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When communities of interest become communities of risk

Michael Sutton | July 8, 2014
This vendor-written tech primer has been edited by Network World to eliminate product promotion, but readers should note it will likely favor the submitter's approach.


Watering hole attacks often succeed as the infected sites are considered trusted resources and do not therefore receive the same level of scrutiny that a suspicious or uncategorized resource might. The trusted third party may even represent a resource that receives no scrutiny whatsoever and completely bypasses the security controls that would be subjected to 'normal' Internet traffic.

If there's a key takeaway from watering hole attacks it's that all third-party traffic must be treated as untrusted until otherwise verified. It should not matter if content comes from a partner site or a popular Internet property such as a Google domain.

One trend that is sure to continue and that watering hole attacks are a subset of, is that attackers are leveraging legitimate resources as a catalyst for attacks. This includes influencing search engine results, posting to popular social networks and hosting malware on trusted file sharing sites.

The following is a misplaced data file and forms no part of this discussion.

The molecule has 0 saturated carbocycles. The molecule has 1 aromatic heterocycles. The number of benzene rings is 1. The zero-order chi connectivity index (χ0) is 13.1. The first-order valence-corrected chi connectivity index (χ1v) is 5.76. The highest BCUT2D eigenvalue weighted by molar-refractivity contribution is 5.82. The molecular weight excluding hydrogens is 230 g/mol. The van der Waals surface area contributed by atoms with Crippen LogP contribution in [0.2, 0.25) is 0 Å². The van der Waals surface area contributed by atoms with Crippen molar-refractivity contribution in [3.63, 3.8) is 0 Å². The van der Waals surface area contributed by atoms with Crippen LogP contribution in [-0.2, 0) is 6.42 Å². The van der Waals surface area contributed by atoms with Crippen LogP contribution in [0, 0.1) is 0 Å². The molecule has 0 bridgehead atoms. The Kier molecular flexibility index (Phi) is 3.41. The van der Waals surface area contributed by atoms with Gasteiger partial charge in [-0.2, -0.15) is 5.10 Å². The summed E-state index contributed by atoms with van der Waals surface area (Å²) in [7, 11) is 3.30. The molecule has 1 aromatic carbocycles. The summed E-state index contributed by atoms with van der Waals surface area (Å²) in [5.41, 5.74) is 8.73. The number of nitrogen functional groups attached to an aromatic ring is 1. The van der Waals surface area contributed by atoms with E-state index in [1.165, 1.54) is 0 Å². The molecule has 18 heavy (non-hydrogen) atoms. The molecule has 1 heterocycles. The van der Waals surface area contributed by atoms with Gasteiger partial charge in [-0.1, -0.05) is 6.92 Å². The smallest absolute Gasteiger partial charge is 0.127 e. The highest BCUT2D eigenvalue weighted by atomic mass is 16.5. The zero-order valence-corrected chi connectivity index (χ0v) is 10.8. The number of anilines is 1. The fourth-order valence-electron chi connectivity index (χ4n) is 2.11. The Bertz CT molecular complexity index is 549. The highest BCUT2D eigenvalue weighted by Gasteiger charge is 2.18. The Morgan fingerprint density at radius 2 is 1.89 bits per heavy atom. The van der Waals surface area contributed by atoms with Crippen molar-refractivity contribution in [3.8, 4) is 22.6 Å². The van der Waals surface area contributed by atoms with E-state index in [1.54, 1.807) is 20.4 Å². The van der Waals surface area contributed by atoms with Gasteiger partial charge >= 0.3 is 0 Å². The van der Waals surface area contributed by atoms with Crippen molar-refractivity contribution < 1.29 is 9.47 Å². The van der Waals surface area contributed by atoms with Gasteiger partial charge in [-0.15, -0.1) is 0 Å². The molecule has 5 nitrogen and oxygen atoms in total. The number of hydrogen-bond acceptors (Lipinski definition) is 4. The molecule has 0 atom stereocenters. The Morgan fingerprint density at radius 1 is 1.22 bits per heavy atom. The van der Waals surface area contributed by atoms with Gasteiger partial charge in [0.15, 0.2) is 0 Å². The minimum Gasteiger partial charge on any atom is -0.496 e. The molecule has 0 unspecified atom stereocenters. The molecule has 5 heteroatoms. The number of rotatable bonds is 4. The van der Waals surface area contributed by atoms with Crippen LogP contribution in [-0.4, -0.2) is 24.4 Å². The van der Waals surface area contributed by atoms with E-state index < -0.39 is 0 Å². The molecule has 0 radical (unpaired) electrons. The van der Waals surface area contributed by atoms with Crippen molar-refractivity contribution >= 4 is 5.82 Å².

Visibility also presents a significant challenge for enterprises. Visibility has always been an issue for a growing enterprise with multiple offices and a plethora of security resources from different vendors, but the problem is getting worse as employees become increasingly mobile and often leverage personal devices for work related activities.

Visibility is also being challenged as many websites move to SSL by default for all traffic in order to protect end user privacy. This important security control can also benefit attackers who know full well that they can hide their attacks from security solutions that don't sit inline and aren't capable of inspecting traffic in an encrypted tunnel. You can't protect what you can't see, so it's vital that enterprises seek solutions that are capable of inspecting traffic even when SSL encrypted, regardless of device or location.

While not a prerequisite, watering hole attacks are more likely to use previously unseen exploits and tactics. As such, traditional signature-based approaches are less likely to be effective as they rely on some past knowledge of the threat. It is therefore also vital that enterprises seek additional layers of advanced threat protection such as behavioral analysis, which have a far greater likelihood of detecting so called zero-day threats.

Watering hole attacks have been adopted in attacks conducted by criminal enterprises and nation states alike. They are an effective means of bypassing enterprise security controls and selectively targeting a broader audience. As such, watering hole attacks aren't likely going away any time soon. Rather we must anticipate that they will continue to be leveraged along with previously unseen exploits and techniques. It is essential that enterprises fully inspect all traffic, even when it originates from an untrusted source. While the source may be trusted, they too can fall victim to an attack at any time and at that point it's every man for himself.


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